A Classroom behaviour system that works every time.

The zoneboard
The zoneboard

The Zoneboard


This is used in some primary schools in the UK, however it could be used in all education settings where there are young children and even used in a domestic setting.

The zone board.

This is a simple idea which gives children the opportunity to improve their behaviour and attainment. It allows children who are getting themselves into trouble to make better choices before it's too late

Gold – this is for outstanding acts of kindness, extreme effort, or a consistently good attitude for children who struggle with behaviour. It is very difficult to achieve gold but a teacher should ensure that every child manages at least one climb to gold in the school year.

Silver- this is for extremely good behaviour, or an exceptional piece of homework, a good effort with behaviour or a kind act to another. I have on occasion put the entire class onto silver if they've been good on a school trip or tried particularly hard on sports day.

Green- This is the place where the children stay at the start of each day. This is a neutral place which suggests good behaviour.

Amber – This is a warning area which says that the childs behaviour is heading in the wrong direction. The beauty of this is that the children can still climb back up to the green if they make the right choices.

Red – This is for serious misendemours. Be it swearing, out of control fighting, acts of deliberate cruelty to fellow pupils or equivelent. Usually there is a sanction for landing on this area of the board, such as a letter home to parents or being sent to the headteacher.

The red and gold should be extremely rare zones for children to find themselves. There should be a lot of praise for any child who reaches the top (A certificate to take home) and perhaps a small gift depending on how the teacher likes to do things. (I had a 'gold box' in my cupboard which contained little games, pens stickers sweets and so on. If a child got to gold, they were able to select their prize.)

Zone board tips.

Each childs name should be laminated, preferably with a picture of themselves or a picture of something they really like. It should be done at the start of term so it's the first thing the children see when they enter the classroom.

Certificates for silver and gold. It may seem like a fiddle, but it's well worth doing. If you foresee a lot of children going onto silver and gold each day, it may be worth photocopying the certificates on to paper, but for the more infrequent occasions, go for card to make the certificate extra special.

Treats and sweets. This is entirely up to the teacher, some teachers like to have little gifts to award good behaviour or attainment, whether it's stickers, crayons or yoyos, whatever you do ensure you're being consistent. It's not fair if a child on gold one week gets a colouring book and pens and the next child only receives a small sticker!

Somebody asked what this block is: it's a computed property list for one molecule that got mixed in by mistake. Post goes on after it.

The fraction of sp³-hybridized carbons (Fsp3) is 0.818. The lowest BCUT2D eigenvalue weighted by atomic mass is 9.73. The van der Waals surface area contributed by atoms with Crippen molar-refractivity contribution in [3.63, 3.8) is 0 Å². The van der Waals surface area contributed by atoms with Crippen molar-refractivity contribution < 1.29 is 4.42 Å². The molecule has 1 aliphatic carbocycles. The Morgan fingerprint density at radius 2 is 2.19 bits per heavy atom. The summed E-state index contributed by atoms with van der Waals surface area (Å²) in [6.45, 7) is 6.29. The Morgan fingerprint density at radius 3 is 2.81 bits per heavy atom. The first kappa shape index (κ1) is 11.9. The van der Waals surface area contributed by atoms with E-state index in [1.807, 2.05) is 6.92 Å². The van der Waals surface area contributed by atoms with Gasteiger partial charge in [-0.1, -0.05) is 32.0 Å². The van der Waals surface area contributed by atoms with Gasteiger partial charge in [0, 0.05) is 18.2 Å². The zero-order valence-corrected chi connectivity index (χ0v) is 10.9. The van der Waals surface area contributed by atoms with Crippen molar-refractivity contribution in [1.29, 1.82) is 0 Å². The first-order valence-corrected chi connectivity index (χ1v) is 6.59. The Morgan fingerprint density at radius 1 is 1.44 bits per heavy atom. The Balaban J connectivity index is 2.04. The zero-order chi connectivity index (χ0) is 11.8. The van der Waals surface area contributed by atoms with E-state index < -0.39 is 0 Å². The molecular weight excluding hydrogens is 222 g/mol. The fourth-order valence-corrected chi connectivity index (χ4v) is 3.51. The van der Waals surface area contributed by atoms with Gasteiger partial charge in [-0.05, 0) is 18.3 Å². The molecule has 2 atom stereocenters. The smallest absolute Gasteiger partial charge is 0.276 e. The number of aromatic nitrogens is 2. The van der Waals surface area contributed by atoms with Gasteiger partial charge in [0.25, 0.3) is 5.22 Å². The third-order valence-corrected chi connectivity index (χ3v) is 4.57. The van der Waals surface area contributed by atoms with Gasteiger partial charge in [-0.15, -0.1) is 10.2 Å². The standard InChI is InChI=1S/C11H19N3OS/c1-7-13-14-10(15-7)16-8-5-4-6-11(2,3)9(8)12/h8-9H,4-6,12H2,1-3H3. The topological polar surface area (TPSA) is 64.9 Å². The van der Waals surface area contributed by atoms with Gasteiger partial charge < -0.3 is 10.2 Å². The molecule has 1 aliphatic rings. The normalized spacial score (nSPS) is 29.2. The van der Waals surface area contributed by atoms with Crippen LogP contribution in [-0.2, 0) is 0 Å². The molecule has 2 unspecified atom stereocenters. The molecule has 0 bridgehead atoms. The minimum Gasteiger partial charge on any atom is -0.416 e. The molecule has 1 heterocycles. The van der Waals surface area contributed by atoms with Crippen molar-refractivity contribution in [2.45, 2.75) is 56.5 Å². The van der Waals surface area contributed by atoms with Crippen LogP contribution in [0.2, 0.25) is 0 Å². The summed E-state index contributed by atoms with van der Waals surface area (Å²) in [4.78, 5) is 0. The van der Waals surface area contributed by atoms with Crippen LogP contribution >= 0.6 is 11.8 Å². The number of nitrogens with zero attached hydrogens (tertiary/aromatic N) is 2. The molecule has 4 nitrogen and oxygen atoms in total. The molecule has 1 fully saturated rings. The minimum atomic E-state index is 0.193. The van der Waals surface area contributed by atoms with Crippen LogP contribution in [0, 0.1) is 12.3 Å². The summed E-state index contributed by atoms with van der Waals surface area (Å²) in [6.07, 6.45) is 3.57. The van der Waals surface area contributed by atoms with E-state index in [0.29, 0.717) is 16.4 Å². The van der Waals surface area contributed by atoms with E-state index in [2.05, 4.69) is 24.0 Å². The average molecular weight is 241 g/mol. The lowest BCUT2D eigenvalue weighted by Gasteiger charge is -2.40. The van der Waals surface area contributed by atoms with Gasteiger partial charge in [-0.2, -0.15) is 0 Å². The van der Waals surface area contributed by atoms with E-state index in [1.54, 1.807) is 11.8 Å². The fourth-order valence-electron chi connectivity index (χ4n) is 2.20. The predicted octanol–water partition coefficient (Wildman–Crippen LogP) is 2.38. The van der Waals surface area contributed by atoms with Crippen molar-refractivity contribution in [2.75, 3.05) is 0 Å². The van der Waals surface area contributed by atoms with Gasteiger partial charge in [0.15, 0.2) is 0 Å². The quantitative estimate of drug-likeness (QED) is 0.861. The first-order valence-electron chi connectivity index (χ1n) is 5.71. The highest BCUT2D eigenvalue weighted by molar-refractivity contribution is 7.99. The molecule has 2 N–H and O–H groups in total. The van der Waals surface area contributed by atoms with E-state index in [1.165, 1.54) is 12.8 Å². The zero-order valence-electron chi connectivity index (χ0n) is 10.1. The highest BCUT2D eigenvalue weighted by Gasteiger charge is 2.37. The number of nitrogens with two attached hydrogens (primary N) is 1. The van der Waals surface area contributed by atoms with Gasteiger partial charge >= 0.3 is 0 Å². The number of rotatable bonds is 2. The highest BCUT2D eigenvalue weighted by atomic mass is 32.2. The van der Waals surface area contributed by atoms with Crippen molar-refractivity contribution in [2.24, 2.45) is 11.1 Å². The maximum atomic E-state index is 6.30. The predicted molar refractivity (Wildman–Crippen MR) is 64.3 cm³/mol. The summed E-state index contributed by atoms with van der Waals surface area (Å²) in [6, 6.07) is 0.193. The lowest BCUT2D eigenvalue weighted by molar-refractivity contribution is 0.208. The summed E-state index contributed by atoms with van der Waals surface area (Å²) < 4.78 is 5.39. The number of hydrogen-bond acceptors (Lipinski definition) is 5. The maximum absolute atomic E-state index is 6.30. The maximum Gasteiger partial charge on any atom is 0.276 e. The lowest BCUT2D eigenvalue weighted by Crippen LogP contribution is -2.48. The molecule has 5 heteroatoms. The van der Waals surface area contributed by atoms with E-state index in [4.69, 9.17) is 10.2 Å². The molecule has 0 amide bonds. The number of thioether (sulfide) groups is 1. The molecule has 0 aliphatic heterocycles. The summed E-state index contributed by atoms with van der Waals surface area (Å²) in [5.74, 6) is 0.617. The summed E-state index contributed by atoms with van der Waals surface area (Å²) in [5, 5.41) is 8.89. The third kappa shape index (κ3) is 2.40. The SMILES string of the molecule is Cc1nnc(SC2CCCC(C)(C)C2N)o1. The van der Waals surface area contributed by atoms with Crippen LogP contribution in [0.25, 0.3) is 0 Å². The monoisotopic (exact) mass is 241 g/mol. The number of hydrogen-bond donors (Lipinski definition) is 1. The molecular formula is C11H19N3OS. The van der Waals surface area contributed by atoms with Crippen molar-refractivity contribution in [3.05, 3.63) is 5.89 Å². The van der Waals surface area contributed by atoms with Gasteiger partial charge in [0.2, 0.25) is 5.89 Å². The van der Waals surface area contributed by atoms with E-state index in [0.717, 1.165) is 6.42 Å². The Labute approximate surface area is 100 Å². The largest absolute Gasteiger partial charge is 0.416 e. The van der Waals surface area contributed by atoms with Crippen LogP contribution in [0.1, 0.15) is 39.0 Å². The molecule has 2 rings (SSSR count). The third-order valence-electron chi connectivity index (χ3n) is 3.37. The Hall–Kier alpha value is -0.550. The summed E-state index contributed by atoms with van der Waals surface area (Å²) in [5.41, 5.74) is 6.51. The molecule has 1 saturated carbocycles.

Consistency. One child's climb to gold might be because she achieved 20/20 in her spelling test for the last 10 weeks, another child might climb that high because she managed to get through the day without punching anybody. You as the teacher know your class and you know how to differentiate your reward system according to the needs of your class.

Good luck!

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Comments 7 comments

justateacher profile image

justateacher 4 years ago from Somewhere Over The Rainbow - Near Oz...

We use a similar behavior chart - but only for the bad behavior - green, amber and red. I like the idea of adding the silver and gold. Since we just came back from semester break, I think I will add the silver and gold.

Great idea! Thanks for sharing!


Talisker profile image

Talisker 4 years ago from UK Author

Thank you for your comments justateacher. Yes, you'll find that the class are VERY keen to get to gold if only to see what you've got in your treat box!! As a general rule, if one child slips into the amber or red, ensure there are at least 3 kids climbing up to silver, this keeps the class focused on the positive, and also acts as a stronger incentive for the 'one that got away' Good luck!


B. Leekley profile image

B. Leekley 4 years ago from Kalamazoo, Michigan, USA

When I was in grade school in the 1950s, my favorite incentive reward was that those who were both well behaved and finished their workbook assignment early could take whichever book they liked from a shelf of books and read until recess.


Talisker profile image

Talisker 4 years ago from UK Author

I loved getting a gold star from my teacher, but interestingly enough, my two kids (2 and 4yrs) don't seem to give a hoot for stickers they receive at nursery! Perhaps it will come with age!


annart profile image

annart 2 years ago from SW England

These sort of systems are invaluable, provided the teacher uses them fairly, as you say. I've even used similar methods for slightly older children and it's amazing how much they like them (the rewards change a little of course!).

Great hub for teachers who're just starting out and need ideas. This can tighten up discipline so well. My grandchildren love stickers too but being able to choose is the best idea, I think, as it gives them control too.


Teachertrainee1 23 months ago

Hi there, my new school are looking into using Zone boards as our new behaviour policy and your outline of how to use them looks great! Do you have any idea where they can be purchased from or do you think it's a DIY kind of thing? Thank you!


Kaylynn 23 months ago

That really cartupes the spirit of it. Thanks for posting.

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